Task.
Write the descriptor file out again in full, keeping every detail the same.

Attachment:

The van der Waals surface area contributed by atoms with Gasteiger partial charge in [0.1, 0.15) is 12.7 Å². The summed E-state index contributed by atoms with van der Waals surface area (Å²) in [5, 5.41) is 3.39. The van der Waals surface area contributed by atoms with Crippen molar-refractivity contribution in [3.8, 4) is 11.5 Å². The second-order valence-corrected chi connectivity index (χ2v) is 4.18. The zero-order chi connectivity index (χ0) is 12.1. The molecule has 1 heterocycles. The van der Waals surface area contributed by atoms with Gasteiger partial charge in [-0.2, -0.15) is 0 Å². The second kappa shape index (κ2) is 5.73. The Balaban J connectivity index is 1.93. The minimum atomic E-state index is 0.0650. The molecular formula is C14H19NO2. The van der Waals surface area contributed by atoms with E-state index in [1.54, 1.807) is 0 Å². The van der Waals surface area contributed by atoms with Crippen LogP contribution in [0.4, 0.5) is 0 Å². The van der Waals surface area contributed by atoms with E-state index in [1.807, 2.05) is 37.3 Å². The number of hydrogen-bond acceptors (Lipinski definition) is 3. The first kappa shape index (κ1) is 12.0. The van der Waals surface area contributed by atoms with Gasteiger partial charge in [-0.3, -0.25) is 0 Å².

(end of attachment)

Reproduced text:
The van der Waals surface area contributed by atoms with Gasteiger partial charge in [0.1, 0.15) is 12.7 Å². The summed E-state index contributed by atoms with van der Waals surface area (Å²) in [5, 5.41) is 3.39. The van der Waals surface area contributed by atoms with Crippen molar-refractivity contribution in [3.8, 4) is 11.5 Å². The second-order valence-corrected chi connectivity index (χ2v) is 4.18. The zero-order chi connectivity index (χ0) is 12.1. The molecule has 1 heterocycles. The van der Waals surface area contributed by atoms with Gasteiger partial charge in [-0.2, -0.15) is 0 Å². The second kappa shape index (κ2) is 5.73. The Balaban J connectivity index is 1.93. The minimum atomic E-state index is 0.0650. The molecular formula is C14H19NO2. The van der Waals surface area contributed by atoms with E-state index in [1.54, 1.807) is 0 Å². The van der Waals surface area contributed by atoms with Crippen LogP contribution in [0.4, 0.5) is 0 Å². The van der Waals surface area contributed by atoms with E-state index in [1.807, 2.05) is 37.3 Å². The number of hydrogen-bond acceptors (Lipinski definition) is 3. The first kappa shape index (κ1) is 12.0. The van der Waals surface area contributed by atoms with Gasteiger partial charge in [-0.3, -0.25) is 0 Å².